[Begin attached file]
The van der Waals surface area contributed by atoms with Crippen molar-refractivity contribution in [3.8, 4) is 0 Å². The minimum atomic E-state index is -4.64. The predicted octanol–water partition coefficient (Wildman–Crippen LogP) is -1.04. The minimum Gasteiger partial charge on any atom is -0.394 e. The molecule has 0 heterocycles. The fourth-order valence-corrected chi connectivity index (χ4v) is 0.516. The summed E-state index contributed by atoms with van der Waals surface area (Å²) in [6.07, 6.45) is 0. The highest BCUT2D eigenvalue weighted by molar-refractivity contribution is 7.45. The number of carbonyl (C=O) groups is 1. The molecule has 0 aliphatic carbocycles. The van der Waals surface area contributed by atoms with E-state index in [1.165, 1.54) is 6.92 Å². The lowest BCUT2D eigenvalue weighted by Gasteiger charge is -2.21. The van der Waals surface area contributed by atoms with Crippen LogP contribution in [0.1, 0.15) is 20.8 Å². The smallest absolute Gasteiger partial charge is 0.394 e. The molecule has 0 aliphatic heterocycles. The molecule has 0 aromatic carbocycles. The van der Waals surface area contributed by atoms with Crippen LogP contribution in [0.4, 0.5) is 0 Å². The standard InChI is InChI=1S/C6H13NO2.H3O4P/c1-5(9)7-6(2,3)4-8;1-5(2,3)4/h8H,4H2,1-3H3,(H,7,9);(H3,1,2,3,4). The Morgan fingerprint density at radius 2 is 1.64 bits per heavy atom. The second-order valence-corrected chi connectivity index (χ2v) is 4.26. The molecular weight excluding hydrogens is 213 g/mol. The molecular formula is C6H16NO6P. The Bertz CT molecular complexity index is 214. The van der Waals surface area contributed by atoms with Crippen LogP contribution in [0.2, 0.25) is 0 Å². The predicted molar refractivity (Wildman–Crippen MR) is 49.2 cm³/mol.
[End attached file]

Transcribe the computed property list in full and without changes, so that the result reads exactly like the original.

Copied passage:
The van der Waals surface area contributed by atoms with Crippen molar-refractivity contribution in [3.8, 4) is 0 Å². The minimum atomic E-state index is -4.64. The predicted octanol–water partition coefficient (Wildman–Crippen LogP) is -1.04. The minimum Gasteiger partial charge on any atom is -0.394 e. The molecule has 0 heterocycles. The fourth-order valence-corrected chi connectivity index (χ4v) is 0.516. The summed E-state index contributed by atoms with van der Waals surface area (Å²) in [6.07, 6.45) is 0. The highest BCUT2D eigenvalue weighted by molar-refractivity contribution is 7.45. The number of carbonyl (C=O) groups is 1. The molecule has 0 aliphatic carbocycles. The van der Waals surface area contributed by atoms with E-state index in [1.165, 1.54) is 6.92 Å². The lowest BCUT2D eigenvalue weighted by Gasteiger charge is -2.21. The van der Waals surface area contributed by atoms with Crippen LogP contribution in [0.1, 0.15) is 20.8 Å². The smallest absolute Gasteiger partial charge is 0.394 e. The molecule has 0 aliphatic heterocycles. The molecule has 0 aromatic carbocycles. The van der Waals surface area contributed by atoms with Crippen LogP contribution in [0.4, 0.5) is 0 Å². The standard InChI is InChI=1S/C6H13NO2.H3O4P/c1-5(9)7-6(2,3)4-8;1-5(2,3)4/h8H,4H2,1-3H3,(H,7,9);(H3,1,2,3,4). The Morgan fingerprint density at radius 2 is 1.64 bits per heavy atom. The second-order valence-corrected chi connectivity index (χ2v) is 4.26. The molecular weight excluding hydrogens is 213 g/mol. The molecular formula is C6H16NO6P. The Bertz CT molecular complexity index is 214. The van der Waals surface area contributed by atoms with Crippen LogP contribution in [0.2, 0.25) is 0 Å². The predicted molar refractivity (Wildman–Crippen MR) is 49.2 cm³/mol.